There may be an advantage in knowing whether you have a genetic abnormality. The aim with primary is to respond to the impact of the abnormality. The aim with secondary is to identify and treat the main cause (non genetic) to which the EM is secondary. They are different mechanisms although the symptoms are so similar. I had a genetic test by Dr David Bennett at the John Radcliffe in Oxford UK. if you have a genetic abnormality certain meds are more logical to use. I think mexilitene falls into this category. And amitriptyline may have more benefit. Also if you are on the ‘panel’ of a specialist like Dr Bennett who is doing research the you have the possibility of inclusion in trials/tests, most of which are geared to primary EM.
Hope this helps

I have been told via Waxman, the big dog at Yale who is the EM specialist that he does not recommend gene testing as there are up to 21 genes associated with EM, and gene testing does not impact treatment. My reason for wanting testing on at lease SCN-9 is that I read a research article stating that if the EM is secondary to another cause, and the cause is cancer, EM shows up on average 2.5 years before the cancer. The test will tell me whether I need to keep vigilant or just treat the EM as primary.

You are right, that’s a great reason to have the genetic testing. If I can find out once and for all if I have primary, then I won’t have to go back every 6 months to have my blood tested for the myeloproliferative diseases. My doctor decided to go with Invitae and they are testing my blood right now.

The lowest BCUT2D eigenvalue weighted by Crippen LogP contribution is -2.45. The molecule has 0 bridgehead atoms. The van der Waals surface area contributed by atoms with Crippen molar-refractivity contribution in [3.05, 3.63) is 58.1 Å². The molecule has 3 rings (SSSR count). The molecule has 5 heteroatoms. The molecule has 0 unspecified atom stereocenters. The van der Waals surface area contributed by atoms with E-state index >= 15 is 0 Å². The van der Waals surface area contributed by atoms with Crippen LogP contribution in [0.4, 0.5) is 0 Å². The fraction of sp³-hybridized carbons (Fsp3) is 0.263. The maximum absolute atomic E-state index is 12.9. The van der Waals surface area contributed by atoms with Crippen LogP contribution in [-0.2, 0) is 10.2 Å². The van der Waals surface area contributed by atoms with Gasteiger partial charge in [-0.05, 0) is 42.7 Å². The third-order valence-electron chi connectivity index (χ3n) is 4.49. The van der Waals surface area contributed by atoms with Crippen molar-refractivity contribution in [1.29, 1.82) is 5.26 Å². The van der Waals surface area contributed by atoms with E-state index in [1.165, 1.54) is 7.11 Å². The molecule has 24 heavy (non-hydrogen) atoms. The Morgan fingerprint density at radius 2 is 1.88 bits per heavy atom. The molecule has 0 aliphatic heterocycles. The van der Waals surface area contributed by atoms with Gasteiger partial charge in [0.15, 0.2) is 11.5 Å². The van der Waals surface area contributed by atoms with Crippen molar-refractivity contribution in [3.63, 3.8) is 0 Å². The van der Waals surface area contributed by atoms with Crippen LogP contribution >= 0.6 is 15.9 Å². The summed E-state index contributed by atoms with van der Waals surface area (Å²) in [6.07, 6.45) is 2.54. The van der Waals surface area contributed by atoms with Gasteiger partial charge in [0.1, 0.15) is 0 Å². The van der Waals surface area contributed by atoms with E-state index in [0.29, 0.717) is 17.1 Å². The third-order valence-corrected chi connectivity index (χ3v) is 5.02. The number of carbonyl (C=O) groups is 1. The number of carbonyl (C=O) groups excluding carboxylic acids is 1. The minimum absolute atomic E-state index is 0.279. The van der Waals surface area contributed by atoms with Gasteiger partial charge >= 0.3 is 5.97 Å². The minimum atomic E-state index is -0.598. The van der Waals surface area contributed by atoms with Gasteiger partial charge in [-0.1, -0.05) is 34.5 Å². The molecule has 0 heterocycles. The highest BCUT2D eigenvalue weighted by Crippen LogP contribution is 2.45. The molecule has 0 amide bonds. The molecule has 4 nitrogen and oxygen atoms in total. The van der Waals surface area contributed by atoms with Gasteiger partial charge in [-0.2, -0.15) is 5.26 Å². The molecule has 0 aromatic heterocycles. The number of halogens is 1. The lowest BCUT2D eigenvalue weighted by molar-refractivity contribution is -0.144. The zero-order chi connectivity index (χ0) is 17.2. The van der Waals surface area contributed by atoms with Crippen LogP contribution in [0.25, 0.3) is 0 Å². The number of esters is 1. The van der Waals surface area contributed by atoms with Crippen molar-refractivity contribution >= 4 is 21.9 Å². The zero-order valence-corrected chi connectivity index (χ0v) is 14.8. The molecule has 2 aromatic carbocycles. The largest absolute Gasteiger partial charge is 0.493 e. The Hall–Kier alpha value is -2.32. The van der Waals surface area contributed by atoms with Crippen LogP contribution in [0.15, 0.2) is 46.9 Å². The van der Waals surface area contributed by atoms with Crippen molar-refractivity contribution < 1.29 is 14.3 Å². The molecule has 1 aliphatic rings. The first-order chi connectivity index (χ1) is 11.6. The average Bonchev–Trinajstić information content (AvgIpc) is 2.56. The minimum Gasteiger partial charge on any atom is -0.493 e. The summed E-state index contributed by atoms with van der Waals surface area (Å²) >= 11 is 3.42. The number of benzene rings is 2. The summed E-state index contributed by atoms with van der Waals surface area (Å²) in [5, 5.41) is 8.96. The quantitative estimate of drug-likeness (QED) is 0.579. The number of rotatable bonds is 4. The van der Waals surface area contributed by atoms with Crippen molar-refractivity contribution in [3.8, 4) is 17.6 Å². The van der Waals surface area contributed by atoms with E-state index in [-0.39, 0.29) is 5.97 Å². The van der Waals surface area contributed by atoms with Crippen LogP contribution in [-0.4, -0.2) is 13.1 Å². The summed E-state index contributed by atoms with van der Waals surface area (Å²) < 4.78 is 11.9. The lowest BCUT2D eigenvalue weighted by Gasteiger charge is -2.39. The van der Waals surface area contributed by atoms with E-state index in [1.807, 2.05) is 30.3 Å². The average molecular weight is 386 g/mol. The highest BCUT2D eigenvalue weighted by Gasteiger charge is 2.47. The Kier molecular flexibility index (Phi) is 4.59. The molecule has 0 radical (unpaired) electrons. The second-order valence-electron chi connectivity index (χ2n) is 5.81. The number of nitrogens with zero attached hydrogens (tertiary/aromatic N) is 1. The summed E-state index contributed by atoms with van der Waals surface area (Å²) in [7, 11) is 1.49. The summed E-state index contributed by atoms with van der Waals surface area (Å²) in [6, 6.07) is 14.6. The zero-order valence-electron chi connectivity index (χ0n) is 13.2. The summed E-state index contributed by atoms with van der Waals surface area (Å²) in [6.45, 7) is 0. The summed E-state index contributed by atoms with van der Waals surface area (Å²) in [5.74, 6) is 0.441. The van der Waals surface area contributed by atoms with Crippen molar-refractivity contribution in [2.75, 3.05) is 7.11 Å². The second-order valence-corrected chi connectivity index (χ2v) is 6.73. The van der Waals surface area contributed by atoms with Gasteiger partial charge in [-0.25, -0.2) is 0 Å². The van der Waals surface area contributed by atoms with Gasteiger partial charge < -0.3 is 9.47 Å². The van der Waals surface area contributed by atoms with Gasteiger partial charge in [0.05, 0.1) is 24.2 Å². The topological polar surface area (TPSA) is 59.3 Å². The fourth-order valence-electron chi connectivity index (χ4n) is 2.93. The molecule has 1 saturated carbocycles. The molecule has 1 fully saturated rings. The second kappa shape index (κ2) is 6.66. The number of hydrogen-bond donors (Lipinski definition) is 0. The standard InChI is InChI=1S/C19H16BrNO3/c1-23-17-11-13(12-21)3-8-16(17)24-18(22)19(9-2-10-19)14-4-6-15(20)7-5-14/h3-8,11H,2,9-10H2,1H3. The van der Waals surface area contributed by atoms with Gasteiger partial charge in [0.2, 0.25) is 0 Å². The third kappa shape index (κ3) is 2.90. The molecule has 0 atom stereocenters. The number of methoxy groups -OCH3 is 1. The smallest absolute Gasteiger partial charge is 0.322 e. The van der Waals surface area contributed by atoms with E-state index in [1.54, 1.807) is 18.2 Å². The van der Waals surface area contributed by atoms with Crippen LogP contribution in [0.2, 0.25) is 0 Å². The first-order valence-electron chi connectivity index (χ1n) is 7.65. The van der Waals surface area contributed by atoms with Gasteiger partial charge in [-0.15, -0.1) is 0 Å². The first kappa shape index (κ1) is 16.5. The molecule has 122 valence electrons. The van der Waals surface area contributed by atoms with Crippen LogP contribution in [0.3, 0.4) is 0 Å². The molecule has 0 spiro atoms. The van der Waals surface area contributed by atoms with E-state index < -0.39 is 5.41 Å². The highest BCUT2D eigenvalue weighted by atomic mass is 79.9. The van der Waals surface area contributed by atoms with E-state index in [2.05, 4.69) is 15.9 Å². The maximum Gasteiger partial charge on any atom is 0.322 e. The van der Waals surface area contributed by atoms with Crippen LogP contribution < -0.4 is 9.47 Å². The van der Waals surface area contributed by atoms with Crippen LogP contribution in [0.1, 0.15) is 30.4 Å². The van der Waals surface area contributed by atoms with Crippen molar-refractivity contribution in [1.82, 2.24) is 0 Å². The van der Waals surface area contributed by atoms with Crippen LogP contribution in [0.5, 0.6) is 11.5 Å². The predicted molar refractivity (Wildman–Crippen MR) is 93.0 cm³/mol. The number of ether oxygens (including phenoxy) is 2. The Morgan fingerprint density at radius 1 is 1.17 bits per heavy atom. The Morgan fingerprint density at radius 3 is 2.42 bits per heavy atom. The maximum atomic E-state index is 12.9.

I have not heard of Dr. Waxman. I looked him up and am so glad to see someone actually doing some research on EM! Does he have a private practice where he will see patients?

So my test came back negative. I am frustrated because my doctors and I thought for certain this must be primary. I guess it’s still possible that it’s primary but might be caused by a mutation in a different gene. Now what?!

Can you tell me approximately what the Invitae testing cost, per gene, or per panel?

I haven’t yet received a bill from Invitae, but the doctor said it would be either $100 per gene or $100 total for the panel of 3. I can update when I get the bill.

Thanks Marci.

I thought I would provide an update. I still haven’t received a bill from Invitae, but I did get a letter from my insurance company that tells me I owe Invitae $1500. However, I had a bone marrow biopsy back in January and I never did receive a bill from that lab; my insurance company told me I owed the lab nearly $30,000. Yikes! I think a lot of the labs must write this stuff off. Crazy.

ETA: How strange is this…guess what I got in the mail this afternoon, just a little while after posting this update? A bill from the lab that did my bone marrow biopsy in January! $700 is what I have to pay. Well, that’s a lot more manageable than $30,000, but it’s still a lot of money, especially at this time of year.

Holy Hannah that’s a big bill for some lab work. I hope that this will at least bring you closer to some answers. We will all be waiting to hear how the results go.